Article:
Before adding the repository of Docker, we have to add the GPG key that will ensure the packages we will get to install Docker, are from the authentic source without any kind of alteration.
3. Best way- Add Stable Docker repository on Ubuntu 20.04 or others
Now, on your Ubuntu, paste the following block of command and hit Enter key. It will automatically detect your Ubuntu version to add the corresponding available repository.
4. Run system update
To let the system know that we have recently added a new repository, run a system update command to rebuild the system repo cache.
5. Install Docker Engine on Ubuntu
Finally, run a single command that will install and set up the Docker community version with other required tools on your Ubuntu 20.04 Linux or the one you are using.
6. Test your installation
To know everything has been installed correctly to work with containers, let’s create a simple container image called hello-world.
7. Add your User to the Docker group
By default, to create any Container or to run the Docker command you have to use sudo with it. To remove this, we need to add our current to its group.
That’s it, now the latest version of Docker is on your respective Ubuntu version. From here you can start exploring and creating containers by pulling from DockerHub or creating your own image.
If you are not comfortable with the command line then try out the Docker GUI, here is the article on it: Install Portainer Docker Web GUI or How to install Kitematic on Ubuntu 20.04 LTS…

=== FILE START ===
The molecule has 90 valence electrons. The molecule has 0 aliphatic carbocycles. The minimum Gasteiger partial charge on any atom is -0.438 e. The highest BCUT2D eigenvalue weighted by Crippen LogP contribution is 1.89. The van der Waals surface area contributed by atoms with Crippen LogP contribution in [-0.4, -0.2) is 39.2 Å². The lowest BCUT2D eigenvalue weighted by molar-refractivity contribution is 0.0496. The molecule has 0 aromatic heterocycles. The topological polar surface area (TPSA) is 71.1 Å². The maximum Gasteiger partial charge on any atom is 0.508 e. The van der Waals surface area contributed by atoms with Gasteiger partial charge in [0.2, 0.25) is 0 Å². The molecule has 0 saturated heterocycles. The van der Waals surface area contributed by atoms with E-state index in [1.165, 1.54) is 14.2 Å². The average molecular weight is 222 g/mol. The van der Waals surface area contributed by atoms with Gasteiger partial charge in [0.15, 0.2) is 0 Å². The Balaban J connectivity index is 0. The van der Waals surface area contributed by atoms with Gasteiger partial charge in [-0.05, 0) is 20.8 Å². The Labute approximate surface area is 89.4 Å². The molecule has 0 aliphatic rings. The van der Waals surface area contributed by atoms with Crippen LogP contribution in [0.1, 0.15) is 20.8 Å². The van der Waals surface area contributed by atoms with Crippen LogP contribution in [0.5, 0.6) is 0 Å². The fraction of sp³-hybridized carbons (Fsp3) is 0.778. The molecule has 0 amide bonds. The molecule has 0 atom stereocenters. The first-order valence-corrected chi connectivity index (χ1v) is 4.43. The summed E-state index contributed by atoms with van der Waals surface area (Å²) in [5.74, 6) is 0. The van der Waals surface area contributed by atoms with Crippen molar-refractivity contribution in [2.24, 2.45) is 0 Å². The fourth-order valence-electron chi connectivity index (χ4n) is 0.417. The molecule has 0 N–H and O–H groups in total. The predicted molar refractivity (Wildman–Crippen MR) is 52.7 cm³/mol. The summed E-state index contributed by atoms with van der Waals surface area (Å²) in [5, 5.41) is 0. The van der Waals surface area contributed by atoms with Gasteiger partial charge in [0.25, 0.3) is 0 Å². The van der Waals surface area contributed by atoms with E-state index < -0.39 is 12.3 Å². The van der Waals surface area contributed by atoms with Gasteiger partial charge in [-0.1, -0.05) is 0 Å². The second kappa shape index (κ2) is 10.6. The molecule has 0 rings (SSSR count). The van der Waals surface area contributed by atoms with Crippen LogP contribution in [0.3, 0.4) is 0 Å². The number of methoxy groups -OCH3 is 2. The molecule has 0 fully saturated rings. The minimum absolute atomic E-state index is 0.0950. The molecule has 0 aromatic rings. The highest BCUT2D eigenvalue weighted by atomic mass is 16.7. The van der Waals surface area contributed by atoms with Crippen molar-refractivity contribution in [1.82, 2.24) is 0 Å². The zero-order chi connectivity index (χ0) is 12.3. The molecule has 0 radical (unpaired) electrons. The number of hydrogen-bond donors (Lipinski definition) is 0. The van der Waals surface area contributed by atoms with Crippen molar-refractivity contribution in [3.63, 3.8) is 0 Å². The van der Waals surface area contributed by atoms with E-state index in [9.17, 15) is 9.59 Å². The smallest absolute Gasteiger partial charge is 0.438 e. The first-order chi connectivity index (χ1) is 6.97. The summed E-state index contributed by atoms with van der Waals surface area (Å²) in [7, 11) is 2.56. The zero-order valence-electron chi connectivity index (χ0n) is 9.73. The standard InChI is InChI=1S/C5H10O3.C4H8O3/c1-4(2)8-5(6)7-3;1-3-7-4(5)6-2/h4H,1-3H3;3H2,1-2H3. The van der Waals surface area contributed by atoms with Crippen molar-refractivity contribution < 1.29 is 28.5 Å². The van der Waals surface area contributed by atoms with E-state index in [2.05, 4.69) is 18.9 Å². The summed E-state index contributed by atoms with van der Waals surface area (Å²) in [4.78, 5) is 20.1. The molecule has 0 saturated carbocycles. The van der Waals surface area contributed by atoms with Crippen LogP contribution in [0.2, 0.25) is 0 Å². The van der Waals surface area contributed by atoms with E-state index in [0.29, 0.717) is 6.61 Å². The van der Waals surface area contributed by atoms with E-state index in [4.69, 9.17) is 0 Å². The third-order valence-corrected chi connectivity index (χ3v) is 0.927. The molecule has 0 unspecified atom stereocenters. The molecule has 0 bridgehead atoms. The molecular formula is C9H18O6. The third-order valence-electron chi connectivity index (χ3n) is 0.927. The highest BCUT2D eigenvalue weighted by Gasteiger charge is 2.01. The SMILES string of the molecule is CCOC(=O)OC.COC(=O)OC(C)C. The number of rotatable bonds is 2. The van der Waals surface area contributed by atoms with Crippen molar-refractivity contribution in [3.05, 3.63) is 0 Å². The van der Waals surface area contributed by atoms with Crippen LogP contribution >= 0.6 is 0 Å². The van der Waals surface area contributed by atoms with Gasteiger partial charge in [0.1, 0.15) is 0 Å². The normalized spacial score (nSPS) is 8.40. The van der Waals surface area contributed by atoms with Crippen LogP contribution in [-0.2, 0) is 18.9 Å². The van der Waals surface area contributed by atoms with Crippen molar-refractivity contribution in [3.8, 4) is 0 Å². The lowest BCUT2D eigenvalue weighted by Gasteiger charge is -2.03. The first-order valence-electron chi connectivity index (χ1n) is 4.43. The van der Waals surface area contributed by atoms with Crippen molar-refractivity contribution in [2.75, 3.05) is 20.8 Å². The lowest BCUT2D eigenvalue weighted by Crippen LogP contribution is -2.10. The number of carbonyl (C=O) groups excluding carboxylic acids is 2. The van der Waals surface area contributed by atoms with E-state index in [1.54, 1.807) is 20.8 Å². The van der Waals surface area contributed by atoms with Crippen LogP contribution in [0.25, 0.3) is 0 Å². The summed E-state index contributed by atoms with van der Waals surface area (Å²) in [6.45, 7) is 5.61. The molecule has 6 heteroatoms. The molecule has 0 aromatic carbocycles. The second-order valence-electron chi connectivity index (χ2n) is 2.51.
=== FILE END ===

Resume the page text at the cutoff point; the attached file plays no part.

Docker is an application that simplifies the process of managing application processes in containers. Containers let you run your applications in resource-isolated processes. Containers are similar to Virtual Machines, but are much less resource-intensive, as they only need the absolute minimum to run a particular application, and does not require installation of a separate Operating System.
Let’s look at how we can install and run the Docker on our Ubuntu 18.04 from the Command Line, in a few steps.
Step 1: Retrieve and add the GPG Public Keys
Again, similar to other tutorials regarding package installation on Linux, we always need to get the public key for that package so that we know that it is valid. We can then download the required data and install the package securely.
So let’s get the GPG public key for Docker, which is available at the link:
To download the key, we will use the
wget command from the Terminal.
The downloaded key in my case is called
gpg. After the public key is downloaded, add it to the system keys using
Step 2: Verify Key Fingerprint
Now, to verify that we have added the proper key, we need to check the fingerprint for Docker’s key.
Verify that you now have the key with the fingerprint
9DC8 5822 9FC7 DD38 854A E2D8 8D81 803C 0EBF CD88, by searching for the last 8 characters of the fingerprint.
You should get an output similar to the below screenshot.
Step 3: Install Required Packages
To set up the Docker repository, our system must have packages which allow us to download files over
HTTPS. So, you need the below packages, which can be downloaded using
Now that we have the necessary requirements, we can now add the Docker repository to our list of sources.
Step 4: Add the Docker Repository to the Sources List
We need to add the Docker source to our list of sources in the system so that any future updates can occur using that source URL when using
We need to modify
Use any text editor (like nano, vi, etc) and open
/etc/apt/sources.list. I will be using
vi editor to edit the file.